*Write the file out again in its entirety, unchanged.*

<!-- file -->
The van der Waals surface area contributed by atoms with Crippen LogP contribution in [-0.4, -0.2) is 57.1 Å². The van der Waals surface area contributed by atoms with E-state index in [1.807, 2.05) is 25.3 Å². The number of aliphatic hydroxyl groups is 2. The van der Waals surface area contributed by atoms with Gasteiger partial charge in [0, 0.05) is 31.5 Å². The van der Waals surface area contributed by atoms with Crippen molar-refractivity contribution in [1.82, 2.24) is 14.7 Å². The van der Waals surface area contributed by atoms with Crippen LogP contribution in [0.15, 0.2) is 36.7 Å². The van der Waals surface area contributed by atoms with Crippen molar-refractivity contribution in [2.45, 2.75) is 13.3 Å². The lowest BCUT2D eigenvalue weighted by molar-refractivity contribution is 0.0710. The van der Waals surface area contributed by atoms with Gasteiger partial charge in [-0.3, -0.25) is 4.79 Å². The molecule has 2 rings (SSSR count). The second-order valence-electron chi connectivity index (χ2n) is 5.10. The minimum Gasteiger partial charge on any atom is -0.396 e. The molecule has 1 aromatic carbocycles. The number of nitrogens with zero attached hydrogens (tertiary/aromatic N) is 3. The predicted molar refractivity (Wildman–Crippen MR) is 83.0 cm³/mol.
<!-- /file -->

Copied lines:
The van der Waals surface area contributed by atoms with Crippen LogP contribution in [-0.4, -0.2) is 57.1 Å². The van der Waals surface area contributed by atoms with E-state index in [1.807, 2.05) is 25.3 Å². The number of aliphatic hydroxyl groups is 2. The van der Waals surface area contributed by atoms with Gasteiger partial charge in [0, 0.05) is 31.5 Å². The van der Waals surface area contributed by atoms with Crippen molar-refractivity contribution in [1.82, 2.24) is 14.7 Å². The van der Waals surface area contributed by atoms with Crippen LogP contribution in [0.15, 0.2) is 36.7 Å². The van der Waals surface area contributed by atoms with Crippen molar-refractivity contribution in [2.45, 2.75) is 13.3 Å². The lowest BCUT2D eigenvalue weighted by molar-refractivity contribution is 0.0710. The van der Waals surface area contributed by atoms with Gasteiger partial charge in [-0.3, -0.25) is 4.79 Å². The molecule has 2 rings (SSSR count). The second-order valence-electron chi connectivity index (χ2n) is 5.10. The minimum Gasteiger partial charge on any atom is -0.396 e. The molecule has 1 aromatic carbocycles. The number of nitrogens with zero attached hydrogens (tertiary/aromatic N) is 3. The predicted molar refractivity (Wildman–Crippen MR) is 83.0 cm³/mol.